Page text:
- Learn to negotiate a raise effectively and ask for more money when you deserve it.
- Sign up for a Health Savings Account with your employer if you haven’t already.
- Look into any corporate discounts you can get on large or recurring purchases (many large companies offer perks of discounted insurance rates, gym memberships or appliances).
- Evaluate your health insurance to get a better rate & ensure your coverage fits your current needs.
- Learn about tax optimization to see how you can reduce your tax bill with better tracking and strategizing.
- Understand the Mega Back Door Roth or fine-tune your investment strategies every six months.
- Negotiate a flexible work policy to cut back on commuting.
- With every raise or bonus, you get, save or invest the difference.
- Declutter & donate room by room (yes it can save you $!).
- Focus on building a “capsule” (minimalist) wardrobe that can be used multi-seasonally or dressed up/down instead of unique pieces for every occasion.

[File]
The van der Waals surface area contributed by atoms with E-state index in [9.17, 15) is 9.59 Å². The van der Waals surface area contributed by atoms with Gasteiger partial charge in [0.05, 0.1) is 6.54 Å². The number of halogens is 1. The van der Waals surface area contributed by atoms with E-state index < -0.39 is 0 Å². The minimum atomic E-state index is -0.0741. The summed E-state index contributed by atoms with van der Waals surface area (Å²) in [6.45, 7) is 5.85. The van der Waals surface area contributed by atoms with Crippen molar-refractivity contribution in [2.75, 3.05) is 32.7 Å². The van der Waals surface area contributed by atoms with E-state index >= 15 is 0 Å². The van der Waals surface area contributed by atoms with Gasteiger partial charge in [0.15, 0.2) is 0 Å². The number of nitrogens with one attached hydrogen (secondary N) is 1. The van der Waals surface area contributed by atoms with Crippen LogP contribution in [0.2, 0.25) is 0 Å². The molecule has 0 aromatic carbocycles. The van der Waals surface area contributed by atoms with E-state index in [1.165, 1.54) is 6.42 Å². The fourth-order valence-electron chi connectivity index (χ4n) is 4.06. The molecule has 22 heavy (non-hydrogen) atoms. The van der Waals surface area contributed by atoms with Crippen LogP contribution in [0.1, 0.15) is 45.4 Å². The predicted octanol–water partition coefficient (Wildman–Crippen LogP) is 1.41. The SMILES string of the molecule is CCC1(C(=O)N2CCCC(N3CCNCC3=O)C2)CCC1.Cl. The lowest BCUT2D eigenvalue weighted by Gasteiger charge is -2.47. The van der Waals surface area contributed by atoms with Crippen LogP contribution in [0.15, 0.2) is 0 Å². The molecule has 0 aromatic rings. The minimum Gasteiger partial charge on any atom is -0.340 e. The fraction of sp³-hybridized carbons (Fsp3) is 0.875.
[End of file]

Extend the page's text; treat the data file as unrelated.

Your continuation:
- Learn to travel with travel rewards.
- Attend a ChooseFI meetup in a new place the next time you travel.
- Attend your local ChooseFI group or start your own (come on, we’re fun!).
- Gift food or experiences instead of “stuff” and commit to sharing moments, not clutter.
- Abstain from shopping (except food) for one month, learn to make do without any non-essential purchases.
- Plan monthly wine/beer tastings potluck style at home instead of going out.
- Ask a friend or relative to help teach you to cook their specialty instead of going out.
- Host a “Naked Lady” party where you swap clothes with friends, especially great for folks with kids.
- Learn how to cut or color your own hair (or have a friend do it!)–the same goes for any salon services, see what you can do for yourself with a good YouTube tutorial.
These are just some ideas to help you get 1% better in a variety of categories, while hopefully being more socially energized, self-sufficient, healthy, and entertained along the way. Truly, FI is way more fun when you can make small improvements to good things you’re already doing.